Research has proven that there is also a direct correlation between the physical health of a person and their mental health.[2]

We will talk later this month about how to improve and maintain good levels of mental health whilst working in the legal world.


What are the signs of someone struggling with mental health?

Poor mental health can manifest in a number of ways and to varying degrees. Some examples are highlighted below:

  • Stress
  • Anxiety
  • Changes in mood / behaviour
  • Erratic thinking
  • Impulsive actions
  • Anger
  • Panic attacks
  • Low self-esteem
  • Exaggerated sense of self-worth
  • Lack of self-worth
  • Use of controlled substances
  • Reliance on alcohol
  • Controlled/uncontrollable eating
  • Feelings of loneliness
  • Sleep problems
  • Burnout
  • Becoming quiet / withdrawn
  • Suicidal feelings

Do any of those sound familiar? I’d hazard a guess, that at some point in every lawyer’s life, the words: “I’m stressed” will leave their lips. With demanding clients, long hours and a competitive working environment, it’s part and parcel of working in the legal world.

The difference between mental health v mental illness

Before continuing, it is important to understand that there is a clear distinction between mental health and mental illness (even though these concepts are often used interchangeably).

Mental illness includes a range of conditions for which there are standard criteria used to diagnose them (e.g. depression, anxiety, substance abuse). A mental illness significantly affects how a person feels, thinks, behaves and interacts with other people.[3]

In other words:

  • you can have good mental health (positive outlook, feeling capable of dealing with day to day issues) but be diagnosed with a mental illness (e.g. clinical depression).
  • you can have poor mental health (struggling with insomnia and stress), but not be diagnosed with a mental illness (e.g. alcoholism).

mental health illness

Needless to say, poor mental health, if not addressed, can become a mental illness.

How do we effect change towards mental health in the workplace?

So, with the knowledge that mental health is a state of well-being, something which we all possess, and not something to fear, how do we change the attitude towards mental health in the workplace?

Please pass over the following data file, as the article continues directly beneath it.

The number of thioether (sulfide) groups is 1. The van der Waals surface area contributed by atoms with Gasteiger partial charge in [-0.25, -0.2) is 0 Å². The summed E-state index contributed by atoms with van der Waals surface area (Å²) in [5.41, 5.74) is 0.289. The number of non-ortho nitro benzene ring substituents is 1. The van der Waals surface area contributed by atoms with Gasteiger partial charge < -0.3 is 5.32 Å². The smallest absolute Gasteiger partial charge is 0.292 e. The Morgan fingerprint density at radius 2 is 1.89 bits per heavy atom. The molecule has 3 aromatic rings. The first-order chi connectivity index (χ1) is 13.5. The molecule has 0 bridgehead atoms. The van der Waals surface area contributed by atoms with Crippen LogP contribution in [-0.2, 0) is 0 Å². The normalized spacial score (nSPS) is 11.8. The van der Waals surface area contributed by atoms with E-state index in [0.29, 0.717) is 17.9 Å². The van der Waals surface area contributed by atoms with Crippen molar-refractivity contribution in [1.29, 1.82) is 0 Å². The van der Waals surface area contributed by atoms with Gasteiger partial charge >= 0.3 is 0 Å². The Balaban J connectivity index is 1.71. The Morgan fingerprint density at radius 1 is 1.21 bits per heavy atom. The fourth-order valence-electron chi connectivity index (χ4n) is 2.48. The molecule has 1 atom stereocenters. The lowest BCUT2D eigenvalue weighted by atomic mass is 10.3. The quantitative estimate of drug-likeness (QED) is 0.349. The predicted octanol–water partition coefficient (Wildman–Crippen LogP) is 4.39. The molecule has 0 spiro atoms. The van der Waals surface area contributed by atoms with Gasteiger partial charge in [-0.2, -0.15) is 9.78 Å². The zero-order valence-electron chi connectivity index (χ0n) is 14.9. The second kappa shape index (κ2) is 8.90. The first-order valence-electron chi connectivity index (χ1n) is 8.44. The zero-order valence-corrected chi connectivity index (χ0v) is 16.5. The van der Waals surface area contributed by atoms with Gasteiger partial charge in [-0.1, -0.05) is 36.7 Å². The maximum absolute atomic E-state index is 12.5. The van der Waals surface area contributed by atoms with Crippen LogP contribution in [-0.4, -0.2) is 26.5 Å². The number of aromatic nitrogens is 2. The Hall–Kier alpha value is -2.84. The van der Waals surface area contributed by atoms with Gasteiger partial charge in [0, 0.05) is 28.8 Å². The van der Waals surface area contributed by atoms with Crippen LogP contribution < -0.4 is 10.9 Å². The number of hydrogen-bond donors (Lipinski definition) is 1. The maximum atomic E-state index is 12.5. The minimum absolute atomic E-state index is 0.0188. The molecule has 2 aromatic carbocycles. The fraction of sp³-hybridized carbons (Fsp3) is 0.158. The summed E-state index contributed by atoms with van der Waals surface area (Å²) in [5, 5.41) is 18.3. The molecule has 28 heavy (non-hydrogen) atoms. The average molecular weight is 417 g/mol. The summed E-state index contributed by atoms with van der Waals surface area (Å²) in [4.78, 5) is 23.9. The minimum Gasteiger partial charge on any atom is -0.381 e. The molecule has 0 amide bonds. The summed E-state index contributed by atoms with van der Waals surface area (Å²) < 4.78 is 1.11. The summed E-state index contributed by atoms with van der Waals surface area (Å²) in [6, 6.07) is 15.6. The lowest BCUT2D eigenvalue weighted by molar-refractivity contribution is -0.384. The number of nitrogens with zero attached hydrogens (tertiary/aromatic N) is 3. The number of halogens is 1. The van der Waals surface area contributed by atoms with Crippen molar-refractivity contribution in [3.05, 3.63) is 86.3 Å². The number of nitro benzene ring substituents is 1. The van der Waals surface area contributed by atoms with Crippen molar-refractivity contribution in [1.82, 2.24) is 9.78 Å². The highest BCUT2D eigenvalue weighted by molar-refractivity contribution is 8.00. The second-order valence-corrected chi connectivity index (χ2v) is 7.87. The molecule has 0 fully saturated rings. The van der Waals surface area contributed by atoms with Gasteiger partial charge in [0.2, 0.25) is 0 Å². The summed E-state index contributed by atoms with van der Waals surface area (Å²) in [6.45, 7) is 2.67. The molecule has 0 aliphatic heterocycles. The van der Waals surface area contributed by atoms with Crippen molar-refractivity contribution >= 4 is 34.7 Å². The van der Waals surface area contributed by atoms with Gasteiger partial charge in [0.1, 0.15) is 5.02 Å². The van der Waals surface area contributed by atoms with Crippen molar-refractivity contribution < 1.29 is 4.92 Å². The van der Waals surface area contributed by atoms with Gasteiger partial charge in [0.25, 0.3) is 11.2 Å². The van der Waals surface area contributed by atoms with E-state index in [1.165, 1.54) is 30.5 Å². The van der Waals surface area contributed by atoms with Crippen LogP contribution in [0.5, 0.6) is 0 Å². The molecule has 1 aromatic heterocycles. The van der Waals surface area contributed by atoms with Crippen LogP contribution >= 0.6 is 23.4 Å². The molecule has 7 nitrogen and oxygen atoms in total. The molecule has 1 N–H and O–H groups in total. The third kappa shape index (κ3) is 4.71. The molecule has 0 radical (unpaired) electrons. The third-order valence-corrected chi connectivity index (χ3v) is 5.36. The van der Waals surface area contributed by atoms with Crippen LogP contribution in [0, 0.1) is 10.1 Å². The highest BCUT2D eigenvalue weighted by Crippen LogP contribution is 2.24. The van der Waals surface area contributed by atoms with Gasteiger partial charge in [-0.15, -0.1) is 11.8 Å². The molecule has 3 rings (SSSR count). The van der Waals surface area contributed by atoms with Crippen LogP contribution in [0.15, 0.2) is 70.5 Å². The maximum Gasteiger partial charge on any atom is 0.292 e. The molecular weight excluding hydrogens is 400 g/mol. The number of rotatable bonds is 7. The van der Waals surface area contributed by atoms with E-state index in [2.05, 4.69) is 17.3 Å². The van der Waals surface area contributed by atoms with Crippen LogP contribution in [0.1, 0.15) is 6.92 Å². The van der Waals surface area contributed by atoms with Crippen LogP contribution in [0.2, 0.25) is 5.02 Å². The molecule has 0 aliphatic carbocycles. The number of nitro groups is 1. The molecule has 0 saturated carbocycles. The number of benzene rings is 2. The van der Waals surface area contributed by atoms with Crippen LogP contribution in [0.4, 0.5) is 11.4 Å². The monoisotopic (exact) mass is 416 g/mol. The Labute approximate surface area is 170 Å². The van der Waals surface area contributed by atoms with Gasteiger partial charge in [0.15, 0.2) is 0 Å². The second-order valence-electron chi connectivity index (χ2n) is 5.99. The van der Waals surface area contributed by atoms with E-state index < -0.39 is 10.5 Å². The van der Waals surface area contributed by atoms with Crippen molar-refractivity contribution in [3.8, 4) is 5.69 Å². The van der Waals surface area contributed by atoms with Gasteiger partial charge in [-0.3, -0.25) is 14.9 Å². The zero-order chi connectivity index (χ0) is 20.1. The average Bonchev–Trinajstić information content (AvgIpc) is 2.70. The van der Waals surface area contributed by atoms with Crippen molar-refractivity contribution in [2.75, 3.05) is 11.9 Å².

mental health banner

We have to:

  • educate the legal community about mental health
  • encourage open conversations about different types of mental health issues
  • practice good mental health
  • acknowledge and admit when we are struggling and seek help when we need it
  • lean-in to the discomfort of learning a new way of working – where mental and physical health are promoted and protected.

If you have read the “my story” page on the Braving Boundaries website, you will know that I readily admit to having struggled with stress, insomnia and low self-esteem.

I worked through my struggles with a counsellor and then a coach. I still work with my coach on a regular basis, dedicating an hour talking through any imminent concerns I may have and protecting my mental health.

It’s not made me weaker, any less capable or damaged my career.

Final thoughts for today

As there is so much to talk about on mental health in the legal world, Braving Boundaries is dedicating the next 5 weeks to this topic. Keep your eyes open for the weekly articles and follow Braving Boundaries on Facebook, Instagram and LinkedIn to keep up with the daily discussions.

[1]“What is good mental health?” by the UK Mental Health Foundation

[2] Galderisi S, Heinz A, Kastrup M, Beezhold J, Sartorius N. “Toward a new definition of mental health”. World Psychiatry. 2015;14(2):231-233. doi:10.1002/wps.20231

[3]“Mental Health v Mental Illness” by Newcastle Industrial Benefits

See also:

(This article is provided for informational purposes only and not for the purpose of providing legal advice. For more information on the topic, please contact the author/s or the relevant provider.)
Frieda Levycky
Frieda Levycky

Braving Boundaries provides bespoke coaching and training specifically for legal professionals, designed by a legal professional. Frieda Levycky, Founder of Braving Boundaries, has been (and still remains) a practising English... Read more about Frieda Levycky